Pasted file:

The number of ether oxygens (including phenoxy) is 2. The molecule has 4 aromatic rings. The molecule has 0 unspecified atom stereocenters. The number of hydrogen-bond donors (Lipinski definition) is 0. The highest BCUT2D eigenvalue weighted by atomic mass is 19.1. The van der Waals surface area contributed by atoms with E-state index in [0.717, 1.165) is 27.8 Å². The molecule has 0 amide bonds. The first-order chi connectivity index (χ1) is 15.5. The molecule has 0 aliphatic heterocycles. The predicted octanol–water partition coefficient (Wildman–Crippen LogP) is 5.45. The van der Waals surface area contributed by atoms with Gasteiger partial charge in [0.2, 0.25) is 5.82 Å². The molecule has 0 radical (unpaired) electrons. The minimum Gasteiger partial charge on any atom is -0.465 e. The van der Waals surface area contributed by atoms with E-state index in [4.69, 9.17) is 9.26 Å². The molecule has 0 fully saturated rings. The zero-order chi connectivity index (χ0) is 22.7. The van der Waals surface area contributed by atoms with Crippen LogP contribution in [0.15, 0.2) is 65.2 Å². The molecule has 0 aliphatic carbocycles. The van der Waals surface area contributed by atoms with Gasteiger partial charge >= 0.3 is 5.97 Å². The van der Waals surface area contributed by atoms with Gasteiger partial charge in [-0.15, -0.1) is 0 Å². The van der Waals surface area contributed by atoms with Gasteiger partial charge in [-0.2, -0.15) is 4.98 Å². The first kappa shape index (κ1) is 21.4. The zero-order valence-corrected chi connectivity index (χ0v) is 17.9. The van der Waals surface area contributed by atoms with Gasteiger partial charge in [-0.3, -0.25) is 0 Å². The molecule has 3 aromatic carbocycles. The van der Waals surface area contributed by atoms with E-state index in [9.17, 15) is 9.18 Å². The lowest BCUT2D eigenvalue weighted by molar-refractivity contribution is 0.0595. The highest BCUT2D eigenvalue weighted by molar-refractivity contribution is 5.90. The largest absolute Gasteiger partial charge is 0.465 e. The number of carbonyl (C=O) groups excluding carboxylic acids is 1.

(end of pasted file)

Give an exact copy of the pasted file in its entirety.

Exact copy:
The number of ether oxygens (including phenoxy) is 2. The molecule has 4 aromatic rings. The molecule has 0 unspecified atom stereocenters. The number of hydrogen-bond donors (Lipinski definition) is 0. The highest BCUT2D eigenvalue weighted by atomic mass is 19.1. The van der Waals surface area contributed by atoms with E-state index in [0.717, 1.165) is 27.8 Å². The molecule has 0 amide bonds. The first-order chi connectivity index (χ1) is 15.5. The molecule has 0 aliphatic heterocycles. The predicted octanol–water partition coefficient (Wildman–Crippen LogP) is 5.45. The van der Waals surface area contributed by atoms with Gasteiger partial charge in [0.2, 0.25) is 5.82 Å². The molecule has 0 radical (unpaired) electrons. The minimum Gasteiger partial charge on any atom is -0.465 e. The van der Waals surface area contributed by atoms with E-state index in [4.69, 9.17) is 9.26 Å². The molecule has 0 fully saturated rings. The zero-order chi connectivity index (χ0) is 22.7. The van der Waals surface area contributed by atoms with Crippen LogP contribution in [0.15, 0.2) is 65.2 Å². The molecule has 0 aliphatic carbocycles. The van der Waals surface area contributed by atoms with Gasteiger partial charge >= 0.3 is 5.97 Å². The van der Waals surface area contributed by atoms with Gasteiger partial charge in [-0.15, -0.1) is 0 Å². The van der Waals surface area contributed by atoms with Gasteiger partial charge in [-0.2, -0.15) is 4.98 Å². The first kappa shape index (κ1) is 21.4. The zero-order valence-corrected chi connectivity index (χ0v) is 17.9. The van der Waals surface area contributed by atoms with Gasteiger partial charge in [-0.3, -0.25) is 0 Å². The molecule has 3 aromatic carbocycles. The van der Waals surface area contributed by atoms with E-state index in [9.17, 15) is 9.18 Å². The lowest BCUT2D eigenvalue weighted by molar-refractivity contribution is 0.0595. The highest BCUT2D eigenvalue weighted by molar-refractivity contribution is 5.90. The largest absolute Gasteiger partial charge is 0.465 e. The number of carbonyl (C=O) groups excluding carboxylic acids is 1.